New Budapest Airport CEO Kam Jandu Unveils Ambitions

Budapest International Airport

Budapest International Airport's Terminal 1, mothballed since 2012, is set to come back to operation in 2026.

Credit: Budapest International Airport

Kam Jandu, the newly appointed CEO of Budapest Airport (BUD) in Hungary, outlines his priorities for the airport's future during an exclusive interview with Routes Daily. Jandu, who previously served as the airport's chief commercial officer (CCO), expresses his commitment to route and traffic growth, meeting sustainability targets and infrastructure development.

“The direction of the ship is stable. I will continue to focus on Budapest Airport's plans for route and traffic growth, on our sustainability targets, on the development of the airport's infrastructure—much needed to maintain quality—and on motivating our people,” Jandu says.

Having assumed the role on May 1, Jandu takes over from Chris Dinsdale, who has moved back to his native Canada to become the president and CEO of the Calgary Airport Authority.

Jandu came to aviation in the late 1990s when he joined British Midland in sales and marketing, transitioning to Star Alliance’s Frankfurt headquarters in 2001, before coming to Budapest as aviation director in 2009, rising to CCO in 2014.

Jandu says that the airport reached 12 million passengers in 2022, equivalent to 2016-17, and it will welcome some 14 million this year, before setting course to exceed the pre-pandemic levels of 16 million passengers in 2024.

“The real focus for growth at this time is long-haul. We had Toronto, New York, Chicago and American Airlines’ hub at Philadelphia before the pandemic and we’d obviously really like them back,” he says.

Kam Jandu Budapest Airport CEO
Budapest International Airport CEO Kam Jandu. Credit: Budapest International Airport.

Meanwhile, in the other direction, Jandu reflects that BUD’s recovery in Asia has been strong. “We have three destinations in China, but we want the five cities that we had pre-pandemic—so we definitely see a strong desire for more long-haul, especially as it fits in well with off-peak use of facilities,” he adds.

Budapest Airport is also seeking to expand opportunities in France, Germany, Spain and the UK. Jandu's team has been actively working to establish routes to Lyon, Bordeaux, Toulouse, Glasgow and Newcastle. Despite challenges posed by Brexit, the UK remains Budapest Airport's largest market, with traffic recovering but not yet having reached 2019 levels.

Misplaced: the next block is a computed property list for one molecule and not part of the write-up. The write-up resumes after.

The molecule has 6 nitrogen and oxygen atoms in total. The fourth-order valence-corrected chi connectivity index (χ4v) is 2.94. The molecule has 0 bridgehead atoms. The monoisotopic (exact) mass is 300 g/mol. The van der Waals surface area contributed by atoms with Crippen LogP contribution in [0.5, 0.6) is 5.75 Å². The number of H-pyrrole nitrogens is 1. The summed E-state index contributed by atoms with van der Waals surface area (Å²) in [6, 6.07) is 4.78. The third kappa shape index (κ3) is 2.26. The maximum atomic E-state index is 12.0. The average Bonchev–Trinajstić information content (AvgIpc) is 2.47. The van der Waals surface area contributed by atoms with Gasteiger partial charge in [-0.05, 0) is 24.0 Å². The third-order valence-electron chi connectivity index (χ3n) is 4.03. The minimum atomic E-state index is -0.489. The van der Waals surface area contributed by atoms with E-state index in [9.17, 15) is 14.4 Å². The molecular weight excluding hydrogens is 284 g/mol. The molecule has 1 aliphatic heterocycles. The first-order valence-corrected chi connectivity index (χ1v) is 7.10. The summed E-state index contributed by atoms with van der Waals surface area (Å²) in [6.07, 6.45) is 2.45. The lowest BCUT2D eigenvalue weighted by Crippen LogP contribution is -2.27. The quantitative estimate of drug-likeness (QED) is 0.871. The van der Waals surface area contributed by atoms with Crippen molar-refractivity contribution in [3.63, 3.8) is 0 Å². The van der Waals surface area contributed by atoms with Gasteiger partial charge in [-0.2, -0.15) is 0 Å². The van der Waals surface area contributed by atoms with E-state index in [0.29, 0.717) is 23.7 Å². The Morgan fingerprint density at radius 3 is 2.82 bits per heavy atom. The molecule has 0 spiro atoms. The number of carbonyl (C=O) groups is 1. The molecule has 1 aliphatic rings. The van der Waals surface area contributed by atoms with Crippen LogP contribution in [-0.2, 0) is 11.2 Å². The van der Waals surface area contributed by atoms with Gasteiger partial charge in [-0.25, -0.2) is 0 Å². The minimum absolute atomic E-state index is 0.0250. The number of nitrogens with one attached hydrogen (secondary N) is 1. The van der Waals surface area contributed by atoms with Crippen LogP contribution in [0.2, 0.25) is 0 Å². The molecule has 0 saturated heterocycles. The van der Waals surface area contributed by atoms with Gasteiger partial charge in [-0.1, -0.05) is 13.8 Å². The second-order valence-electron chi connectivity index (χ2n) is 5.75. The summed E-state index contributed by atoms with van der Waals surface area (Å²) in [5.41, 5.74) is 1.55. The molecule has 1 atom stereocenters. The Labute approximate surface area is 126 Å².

Aside from his role in aviation development, construction is set to become a major preoccupation for the incoming CEO. Terminal 1, which has been out of operation since 2012, is scheduled to come back into operation in 2026 after the construction of a contemporary boarding pier. This will provide much-needed capacity prior to the construction of Terminal 3, where the first phase is intended to open in 2030 adjacent to Terminal 2 and SkyCourt.

However, Jandu adds that Terminal 1’s reopening is not to be viewed as a stop-gap solution: “We’re spending over €100 million ($110 million) on bringing Terminal 1 back to life to serve over four million passengers compared to the two it served pre-closing—so it will have a longer shelf life if needed, even after Terminal 3 is opened.”

Jandu acknowledges the expanded responsibilities that come with his role, but he is no stranger to multifaceted challenges. During his time as aviation director, he was also responsible for security, operations and a workforce of 800 employees. His involvement in the conception and construction of SkyCourt and Pier 1 further equipped him with construction expertise.

Following Jandu’s promotion, Balázs Bogáts has risen to the position of CCO. Balázs’ 20-year aviation career includes more than a decade with Malév Airlines before he joined BUD in 2011, where he has served as the airline development director since 2022.